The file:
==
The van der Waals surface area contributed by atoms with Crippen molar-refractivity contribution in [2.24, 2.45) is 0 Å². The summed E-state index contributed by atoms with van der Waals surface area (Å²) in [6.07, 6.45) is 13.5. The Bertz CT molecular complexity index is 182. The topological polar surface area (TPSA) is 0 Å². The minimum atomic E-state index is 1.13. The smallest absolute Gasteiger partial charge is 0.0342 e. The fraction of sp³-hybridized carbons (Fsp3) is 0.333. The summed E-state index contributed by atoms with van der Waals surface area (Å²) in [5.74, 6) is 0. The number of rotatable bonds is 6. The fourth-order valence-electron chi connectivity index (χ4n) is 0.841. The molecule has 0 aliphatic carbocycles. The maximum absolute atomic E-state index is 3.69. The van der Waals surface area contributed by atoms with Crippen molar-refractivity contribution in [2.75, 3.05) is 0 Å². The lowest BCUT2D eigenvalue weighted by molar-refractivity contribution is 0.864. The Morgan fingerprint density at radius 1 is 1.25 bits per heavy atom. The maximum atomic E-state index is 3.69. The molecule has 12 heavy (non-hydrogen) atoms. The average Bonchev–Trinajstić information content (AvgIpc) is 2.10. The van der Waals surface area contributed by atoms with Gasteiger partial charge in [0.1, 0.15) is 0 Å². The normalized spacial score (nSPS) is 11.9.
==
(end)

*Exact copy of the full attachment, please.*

The van der Waals surface area contributed by atoms with Crippen molar-refractivity contribution in [2.24, 2.45) is 0 Å². The summed E-state index contributed by atoms with van der Waals surface area (Å²) in [6.07, 6.45) is 13.5. The Bertz CT molecular complexity index is 182. The topological polar surface area (TPSA) is 0 Å². The minimum atomic E-state index is 1.13. The smallest absolute Gasteiger partial charge is 0.0342 e. The fraction of sp³-hybridized carbons (Fsp3) is 0.333. The summed E-state index contributed by atoms with van der Waals surface area (Å²) in [5.74, 6) is 0. The number of rotatable bonds is 6. The fourth-order valence-electron chi connectivity index (χ4n) is 0.841. The molecule has 0 aliphatic carbocycles. The maximum absolute atomic E-state index is 3.69. The van der Waals surface area contributed by atoms with Crippen molar-refractivity contribution in [2.75, 3.05) is 0 Å². The lowest BCUT2D eigenvalue weighted by molar-refractivity contribution is 0.864. The Morgan fingerprint density at radius 1 is 1.25 bits per heavy atom. The maximum atomic E-state index is 3.69. The molecule has 12 heavy (non-hydrogen) atoms. The average Bonchev–Trinajstić information content (AvgIpc) is 2.10. The van der Waals surface area contributed by atoms with Gasteiger partial charge in [0.1, 0.15) is 0 Å². The normalized spacial score (nSPS) is 11.9.